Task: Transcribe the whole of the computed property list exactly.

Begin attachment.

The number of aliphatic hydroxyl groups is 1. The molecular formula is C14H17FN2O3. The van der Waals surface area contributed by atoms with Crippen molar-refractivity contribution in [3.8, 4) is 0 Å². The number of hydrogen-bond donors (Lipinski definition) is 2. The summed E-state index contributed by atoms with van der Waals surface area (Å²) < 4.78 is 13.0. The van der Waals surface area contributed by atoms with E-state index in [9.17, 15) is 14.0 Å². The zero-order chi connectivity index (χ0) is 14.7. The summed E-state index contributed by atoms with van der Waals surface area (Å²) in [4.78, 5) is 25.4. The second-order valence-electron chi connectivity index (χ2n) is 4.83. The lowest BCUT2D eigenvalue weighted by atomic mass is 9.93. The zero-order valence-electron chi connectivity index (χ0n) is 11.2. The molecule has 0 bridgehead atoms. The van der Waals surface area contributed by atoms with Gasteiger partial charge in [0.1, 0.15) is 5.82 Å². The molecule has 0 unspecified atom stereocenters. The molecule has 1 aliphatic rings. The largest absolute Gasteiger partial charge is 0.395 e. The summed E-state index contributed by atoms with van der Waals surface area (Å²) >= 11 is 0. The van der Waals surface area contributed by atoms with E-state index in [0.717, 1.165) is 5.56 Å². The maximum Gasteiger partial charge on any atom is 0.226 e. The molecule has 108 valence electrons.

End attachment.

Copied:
The number of aliphatic hydroxyl groups is 1. The molecular formula is C14H17FN2O3. The van der Waals surface area contributed by atoms with Crippen molar-refractivity contribution in [3.8, 4) is 0 Å². The number of hydrogen-bond donors (Lipinski definition) is 2. The summed E-state index contributed by atoms with van der Waals surface area (Å²) < 4.78 is 13.0. The van der Waals surface area contributed by atoms with E-state index in [9.17, 15) is 14.0 Å². The zero-order chi connectivity index (χ0) is 14.7. The summed E-state index contributed by atoms with van der Waals surface area (Å²) in [4.78, 5) is 25.4. The second-order valence-electron chi connectivity index (χ2n) is 4.83. The lowest BCUT2D eigenvalue weighted by atomic mass is 9.93. The zero-order valence-electron chi connectivity index (χ0n) is 11.2. The molecule has 0 bridgehead atoms. The van der Waals surface area contributed by atoms with Gasteiger partial charge in [0.1, 0.15) is 5.82 Å². The molecule has 0 unspecified atom stereocenters. The molecule has 1 aliphatic rings. The largest absolute Gasteiger partial charge is 0.395 e. The summed E-state index contributed by atoms with van der Waals surface area (Å²) >= 11 is 0. The van der Waals surface area contributed by atoms with E-state index in [0.717, 1.165) is 5.56 Å². The maximum Gasteiger partial charge on any atom is 0.226 e. The molecule has 108 valence electrons.